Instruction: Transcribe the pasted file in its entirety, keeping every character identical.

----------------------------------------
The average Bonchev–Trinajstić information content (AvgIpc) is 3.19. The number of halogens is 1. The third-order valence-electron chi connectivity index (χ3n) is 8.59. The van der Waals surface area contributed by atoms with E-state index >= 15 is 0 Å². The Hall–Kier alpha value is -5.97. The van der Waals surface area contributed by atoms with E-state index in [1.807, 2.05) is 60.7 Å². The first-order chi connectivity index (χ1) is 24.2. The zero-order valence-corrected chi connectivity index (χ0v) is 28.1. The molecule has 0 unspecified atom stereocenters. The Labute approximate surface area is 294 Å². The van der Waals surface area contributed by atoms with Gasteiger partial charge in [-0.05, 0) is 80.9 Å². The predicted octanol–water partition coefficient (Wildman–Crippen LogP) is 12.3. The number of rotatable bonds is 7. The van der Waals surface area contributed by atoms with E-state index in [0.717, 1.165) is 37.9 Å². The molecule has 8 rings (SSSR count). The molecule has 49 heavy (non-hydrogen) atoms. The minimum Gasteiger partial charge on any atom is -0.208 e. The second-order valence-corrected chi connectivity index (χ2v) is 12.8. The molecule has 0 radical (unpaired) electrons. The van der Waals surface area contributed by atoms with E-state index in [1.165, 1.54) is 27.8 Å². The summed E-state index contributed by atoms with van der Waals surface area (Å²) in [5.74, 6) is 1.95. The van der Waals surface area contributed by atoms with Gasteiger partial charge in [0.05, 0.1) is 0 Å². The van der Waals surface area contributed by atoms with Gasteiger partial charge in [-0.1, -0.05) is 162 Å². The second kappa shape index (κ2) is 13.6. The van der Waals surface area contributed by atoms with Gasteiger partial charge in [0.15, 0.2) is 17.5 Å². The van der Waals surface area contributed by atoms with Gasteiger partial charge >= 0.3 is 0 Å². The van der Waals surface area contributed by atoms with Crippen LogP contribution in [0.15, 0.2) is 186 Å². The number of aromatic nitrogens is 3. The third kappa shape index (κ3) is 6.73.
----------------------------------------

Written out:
The average Bonchev–Trinajstić information content (AvgIpc) is 3.19. The number of halogens is 1. The third-order valence-electron chi connectivity index (χ3n) is 8.59. The van der Waals surface area contributed by atoms with E-state index >= 15 is 0 Å². The Hall–Kier alpha value is -5.97. The van der Waals surface area contributed by atoms with E-state index in [1.807, 2.05) is 60.7 Å². The first-order chi connectivity index (χ1) is 24.2. The zero-order valence-corrected chi connectivity index (χ0v) is 28.1. The molecule has 0 unspecified atom stereocenters. The Labute approximate surface area is 294 Å². The van der Waals surface area contributed by atoms with Gasteiger partial charge in [-0.05, 0) is 80.9 Å². The predicted octanol–water partition coefficient (Wildman–Crippen LogP) is 12.3. The number of rotatable bonds is 7. The van der Waals surface area contributed by atoms with E-state index in [0.717, 1.165) is 37.9 Å². The molecule has 8 rings (SSSR count). The molecule has 49 heavy (non-hydrogen) atoms. The minimum Gasteiger partial charge on any atom is -0.208 e. The second-order valence-corrected chi connectivity index (χ2v) is 12.8. The molecule has 0 radical (unpaired) electrons. The van der Waals surface area contributed by atoms with E-state index in [1.165, 1.54) is 27.8 Å². The summed E-state index contributed by atoms with van der Waals surface area (Å²) in [5.74, 6) is 1.95. The van der Waals surface area contributed by atoms with Gasteiger partial charge in [0.05, 0.1) is 0 Å². The van der Waals surface area contributed by atoms with Gasteiger partial charge in [-0.1, -0.05) is 162 Å². The second kappa shape index (κ2) is 13.6. The van der Waals surface area contributed by atoms with Gasteiger partial charge in [0.15, 0.2) is 17.5 Å². The van der Waals surface area contributed by atoms with Gasteiger partial charge >= 0.3 is 0 Å². The van der Waals surface area contributed by atoms with Crippen LogP contribution in [0.15, 0.2) is 186 Å². The number of aromatic nitrogens is 3. The third kappa shape index (κ3) is 6.73.